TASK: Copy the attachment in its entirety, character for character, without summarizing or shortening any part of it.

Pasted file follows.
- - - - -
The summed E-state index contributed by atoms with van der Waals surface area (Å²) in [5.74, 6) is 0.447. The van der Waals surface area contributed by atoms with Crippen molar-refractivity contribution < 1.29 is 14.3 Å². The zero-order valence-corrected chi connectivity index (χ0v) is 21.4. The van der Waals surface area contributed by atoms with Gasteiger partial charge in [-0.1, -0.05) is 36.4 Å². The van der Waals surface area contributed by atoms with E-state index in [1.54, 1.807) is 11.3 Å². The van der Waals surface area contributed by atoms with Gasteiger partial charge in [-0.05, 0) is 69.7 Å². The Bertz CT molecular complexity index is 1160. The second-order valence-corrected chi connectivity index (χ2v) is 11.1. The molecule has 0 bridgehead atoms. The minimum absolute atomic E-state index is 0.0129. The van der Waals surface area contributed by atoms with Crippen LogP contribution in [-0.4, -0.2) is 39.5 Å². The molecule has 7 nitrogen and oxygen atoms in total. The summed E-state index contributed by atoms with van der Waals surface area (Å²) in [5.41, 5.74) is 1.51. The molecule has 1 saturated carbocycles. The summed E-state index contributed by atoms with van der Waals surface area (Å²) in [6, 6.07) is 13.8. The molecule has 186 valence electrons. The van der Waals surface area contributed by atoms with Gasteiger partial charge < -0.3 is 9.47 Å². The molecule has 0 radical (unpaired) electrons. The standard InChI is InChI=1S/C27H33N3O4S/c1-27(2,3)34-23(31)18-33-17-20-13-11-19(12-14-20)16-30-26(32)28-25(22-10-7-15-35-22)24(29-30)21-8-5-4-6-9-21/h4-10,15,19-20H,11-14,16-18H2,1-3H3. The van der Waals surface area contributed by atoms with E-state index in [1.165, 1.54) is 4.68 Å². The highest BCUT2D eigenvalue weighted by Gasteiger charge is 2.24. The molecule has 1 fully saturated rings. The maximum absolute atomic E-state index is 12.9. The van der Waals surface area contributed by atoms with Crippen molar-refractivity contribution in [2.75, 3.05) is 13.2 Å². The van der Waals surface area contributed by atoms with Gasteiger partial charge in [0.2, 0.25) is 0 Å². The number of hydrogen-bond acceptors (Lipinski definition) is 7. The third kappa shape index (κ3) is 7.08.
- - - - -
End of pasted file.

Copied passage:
The summed E-state index contributed by atoms with van der Waals surface area (Å²) in [5.74, 6) is 0.447. The van der Waals surface area contributed by atoms with Crippen molar-refractivity contribution < 1.29 is 14.3 Å². The zero-order valence-corrected chi connectivity index (χ0v) is 21.4. The van der Waals surface area contributed by atoms with Gasteiger partial charge in [-0.1, -0.05) is 36.4 Å². The van der Waals surface area contributed by atoms with E-state index in [1.54, 1.807) is 11.3 Å². The van der Waals surface area contributed by atoms with Gasteiger partial charge in [-0.05, 0) is 69.7 Å². The Bertz CT molecular complexity index is 1160. The second-order valence-corrected chi connectivity index (χ2v) is 11.1. The molecule has 0 bridgehead atoms. The minimum absolute atomic E-state index is 0.0129. The van der Waals surface area contributed by atoms with Crippen LogP contribution in [-0.4, -0.2) is 39.5 Å². The molecule has 7 nitrogen and oxygen atoms in total. The summed E-state index contributed by atoms with van der Waals surface area (Å²) in [5.41, 5.74) is 1.51. The molecule has 1 saturated carbocycles. The summed E-state index contributed by atoms with van der Waals surface area (Å²) in [6, 6.07) is 13.8. The molecule has 186 valence electrons. The van der Waals surface area contributed by atoms with Gasteiger partial charge < -0.3 is 9.47 Å². The molecule has 0 radical (unpaired) electrons. The standard InChI is InChI=1S/C27H33N3O4S/c1-27(2,3)34-23(31)18-33-17-20-13-11-19(12-14-20)16-30-26(32)28-25(22-10-7-15-35-22)24(29-30)21-8-5-4-6-9-21/h4-10,15,19-20H,11-14,16-18H2,1-3H3. The van der Waals surface area contributed by atoms with E-state index in [1.165, 1.54) is 4.68 Å². The highest BCUT2D eigenvalue weighted by Gasteiger charge is 2.24. The molecule has 1 fully saturated rings. The maximum absolute atomic E-state index is 12.9. The van der Waals surface area contributed by atoms with Crippen molar-refractivity contribution in [2.75, 3.05) is 13.2 Å². The van der Waals surface area contributed by atoms with Gasteiger partial charge in [0.2, 0.25) is 0 Å². The number of hydrogen-bond acceptors (Lipinski definition) is 7. The third kappa shape index (κ3) is 7.08.